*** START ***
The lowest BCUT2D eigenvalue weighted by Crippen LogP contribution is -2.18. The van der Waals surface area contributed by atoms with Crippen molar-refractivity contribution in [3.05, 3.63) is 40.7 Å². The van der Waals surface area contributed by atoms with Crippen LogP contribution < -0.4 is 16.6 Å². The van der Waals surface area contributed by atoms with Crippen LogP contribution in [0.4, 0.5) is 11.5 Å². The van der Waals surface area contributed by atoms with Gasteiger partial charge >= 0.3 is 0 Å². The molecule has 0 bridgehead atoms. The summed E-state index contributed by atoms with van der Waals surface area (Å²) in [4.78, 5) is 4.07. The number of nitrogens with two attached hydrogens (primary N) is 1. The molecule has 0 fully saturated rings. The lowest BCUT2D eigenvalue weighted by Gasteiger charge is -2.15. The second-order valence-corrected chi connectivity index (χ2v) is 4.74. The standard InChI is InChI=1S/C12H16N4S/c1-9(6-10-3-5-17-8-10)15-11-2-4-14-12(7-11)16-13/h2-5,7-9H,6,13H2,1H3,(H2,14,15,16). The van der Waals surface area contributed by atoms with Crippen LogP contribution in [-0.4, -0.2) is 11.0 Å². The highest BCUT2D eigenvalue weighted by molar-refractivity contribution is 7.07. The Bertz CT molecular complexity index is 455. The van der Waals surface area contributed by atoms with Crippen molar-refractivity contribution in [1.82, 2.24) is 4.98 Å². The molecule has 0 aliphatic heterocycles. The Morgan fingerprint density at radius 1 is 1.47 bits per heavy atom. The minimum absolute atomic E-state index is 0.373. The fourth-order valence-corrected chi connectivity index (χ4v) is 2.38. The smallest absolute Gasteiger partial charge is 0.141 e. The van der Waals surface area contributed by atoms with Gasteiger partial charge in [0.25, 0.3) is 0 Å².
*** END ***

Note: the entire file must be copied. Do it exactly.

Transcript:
The lowest BCUT2D eigenvalue weighted by Crippen LogP contribution is -2.18. The van der Waals surface area contributed by atoms with Crippen molar-refractivity contribution in [3.05, 3.63) is 40.7 Å². The van der Waals surface area contributed by atoms with Crippen LogP contribution < -0.4 is 16.6 Å². The van der Waals surface area contributed by atoms with Crippen LogP contribution in [0.4, 0.5) is 11.5 Å². The van der Waals surface area contributed by atoms with Gasteiger partial charge >= 0.3 is 0 Å². The molecule has 0 bridgehead atoms. The summed E-state index contributed by atoms with van der Waals surface area (Å²) in [4.78, 5) is 4.07. The number of nitrogens with two attached hydrogens (primary N) is 1. The molecule has 0 fully saturated rings. The lowest BCUT2D eigenvalue weighted by Gasteiger charge is -2.15. The second-order valence-corrected chi connectivity index (χ2v) is 4.74. The standard InChI is InChI=1S/C12H16N4S/c1-9(6-10-3-5-17-8-10)15-11-2-4-14-12(7-11)16-13/h2-5,7-9H,6,13H2,1H3,(H2,14,15,16). The van der Waals surface area contributed by atoms with Crippen LogP contribution in [-0.4, -0.2) is 11.0 Å². The highest BCUT2D eigenvalue weighted by molar-refractivity contribution is 7.07. The Bertz CT molecular complexity index is 455. The van der Waals surface area contributed by atoms with Crippen molar-refractivity contribution in [1.82, 2.24) is 4.98 Å². The molecule has 0 aliphatic heterocycles. The Morgan fingerprint density at radius 1 is 1.47 bits per heavy atom. The minimum absolute atomic E-state index is 0.373. The fourth-order valence-corrected chi connectivity index (χ4v) is 2.38. The smallest absolute Gasteiger partial charge is 0.141 e. The van der Waals surface area contributed by atoms with Gasteiger partial charge in [0.25, 0.3) is 0 Å².